Shoal Lake, located on the border of Ontario and Manitoba, has been the subject of much recent controversy. However, the cause of this controversy is more than 100 years old.
In 1915, an aqueduct was built to carry water extracted from Shoal Lake to Winnipeg. Today, Shoal Lake 40 First Nation, with a population of about 500, does not have direct access to drinkable water because of construction of this aqueduct. Built on an old burial ground, the aqueduct isolated the community on a man-made island accessed by a ferry. Thus, the residents are forced to transport drinking water from Kenora. The lack of an all-season road means that residents often risk their lives crossing the icy lake in winter. Therefore, the band has been lobbying for a “freedom road” that will allow them to transport building materials and drinking water safely, along with greater government support for sanitation and waste management in the community.
In a seminar Nov. 2, 2015, Dr. Angela Failler, Dr. Peter Ives and graduate student Anna Huard from the University of Winnipeg discussed Shoal Lake 40’s activism, and the band’s response to the Canadian Museum for Human Rights (CMHR). Shoal Lake 40’s creative lobbying efforts have generated public interest and attention for both the community and the CMHR, says Failler. During a fundraising event in Winnipeg for the CMHR, the people of Shoal Lake 40 walked from the reserve to the event in peaceful protest to help bring attention to their plight. Lobbying by community members continued with letters to government officials.
Shortly before the national museum opened, Shoal Lake 40 opened its own museum, the Museum for Canadian Human Rights Violations. It showcases poor conditions on the reserve, calling for a response from the CMHR and the government. Shoal Lake 40’s residents point to the contradiction between the very expensive CMHR and its celebration of Canadian human rights, while “on the other end of the pipe,” a community suffers so that Winnipeggers can get clean drinking water. Failler says that this local museum is not just a “counter museum” to the CMHR but a tool to raise awareness about the community’s current struggles and “a forum for meaningful dialogue that might be a basis for social change.”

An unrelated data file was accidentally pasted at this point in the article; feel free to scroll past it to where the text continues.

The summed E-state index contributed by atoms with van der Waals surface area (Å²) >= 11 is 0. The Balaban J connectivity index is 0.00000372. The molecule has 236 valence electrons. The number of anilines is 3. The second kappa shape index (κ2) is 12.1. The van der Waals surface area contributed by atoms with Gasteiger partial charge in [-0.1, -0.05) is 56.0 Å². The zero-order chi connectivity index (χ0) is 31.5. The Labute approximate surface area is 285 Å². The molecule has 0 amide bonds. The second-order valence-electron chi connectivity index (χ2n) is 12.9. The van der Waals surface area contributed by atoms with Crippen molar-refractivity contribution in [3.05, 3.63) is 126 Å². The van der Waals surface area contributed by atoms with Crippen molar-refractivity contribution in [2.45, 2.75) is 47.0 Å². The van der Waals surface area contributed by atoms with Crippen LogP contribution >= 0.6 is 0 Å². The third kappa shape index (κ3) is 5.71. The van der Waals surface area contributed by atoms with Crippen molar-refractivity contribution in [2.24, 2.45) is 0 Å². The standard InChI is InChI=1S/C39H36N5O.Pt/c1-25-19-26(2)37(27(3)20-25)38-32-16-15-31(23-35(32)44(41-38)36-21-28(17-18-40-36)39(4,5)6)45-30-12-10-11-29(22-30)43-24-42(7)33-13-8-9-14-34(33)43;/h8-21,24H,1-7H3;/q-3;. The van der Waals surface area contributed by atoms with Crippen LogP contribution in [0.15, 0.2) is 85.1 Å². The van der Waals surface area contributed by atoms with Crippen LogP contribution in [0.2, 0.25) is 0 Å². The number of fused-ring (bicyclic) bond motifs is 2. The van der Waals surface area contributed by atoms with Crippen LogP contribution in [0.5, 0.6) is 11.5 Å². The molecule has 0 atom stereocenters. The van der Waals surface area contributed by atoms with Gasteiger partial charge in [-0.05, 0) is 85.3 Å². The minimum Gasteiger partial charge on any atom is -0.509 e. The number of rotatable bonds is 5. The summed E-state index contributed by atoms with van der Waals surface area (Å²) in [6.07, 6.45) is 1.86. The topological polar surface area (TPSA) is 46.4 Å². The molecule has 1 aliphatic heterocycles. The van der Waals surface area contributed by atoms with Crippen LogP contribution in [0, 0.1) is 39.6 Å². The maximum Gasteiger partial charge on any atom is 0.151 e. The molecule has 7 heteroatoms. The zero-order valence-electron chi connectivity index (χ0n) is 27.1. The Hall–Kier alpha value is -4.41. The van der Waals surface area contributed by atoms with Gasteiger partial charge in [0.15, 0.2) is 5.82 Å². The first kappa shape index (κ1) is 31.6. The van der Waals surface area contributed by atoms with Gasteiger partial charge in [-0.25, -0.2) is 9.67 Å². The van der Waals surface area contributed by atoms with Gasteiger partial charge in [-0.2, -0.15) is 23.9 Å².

Political scientist Peter Ives says that Shoal lake 40’s efforts have resulted in support but “there is still no road.” While CMHR executives and government representatives have visited Shoal Lake 40, and many Winnipeg residents have become vocal on the issue, there has been little action by the government to help improve the community’s infrastructure. The federal government has committed $1 million for the road’s design only. Ives says that the Museum for Canadian Human Rights Violations has been “incredibly effective at getting people involved…and the amount of attention that Shoal Lake got was impressive.” However, the commitments from governments are still uncertain. Ives says that the Museum for Canadian Human Rights Violations forces us to think about infrastructure, including the aqueduct and “freedom road,” and to carefully consider our ideas about land and property in relation to colonialism. Thus, Ives concludes that even though Shoal Lake 40’s efforts have yet to result in financial support from the government, the Museum for Canadian Human Rights Violations “sets the bar very high” as an activist museum.
Has Canada been internationally embarrassed by this specific situation? Why doesn’t this issue resonate more with individual Canadians since it is contradictory to Canadian values?
There are now international agencies working with Shoal Lake 40, including Amnesty International and Human Rights Watch. As well, the Tripartite environmental management agreement for the lake involves the U.S. Therefore, there are sites of embarrassment, but not enough.
There are many First Nations communities with these types of problems. Therefore, Shoal Lake’s case is not exceptional, which results in some people turning a blind eye to it. As individual citizens, most people are not aware of how to help.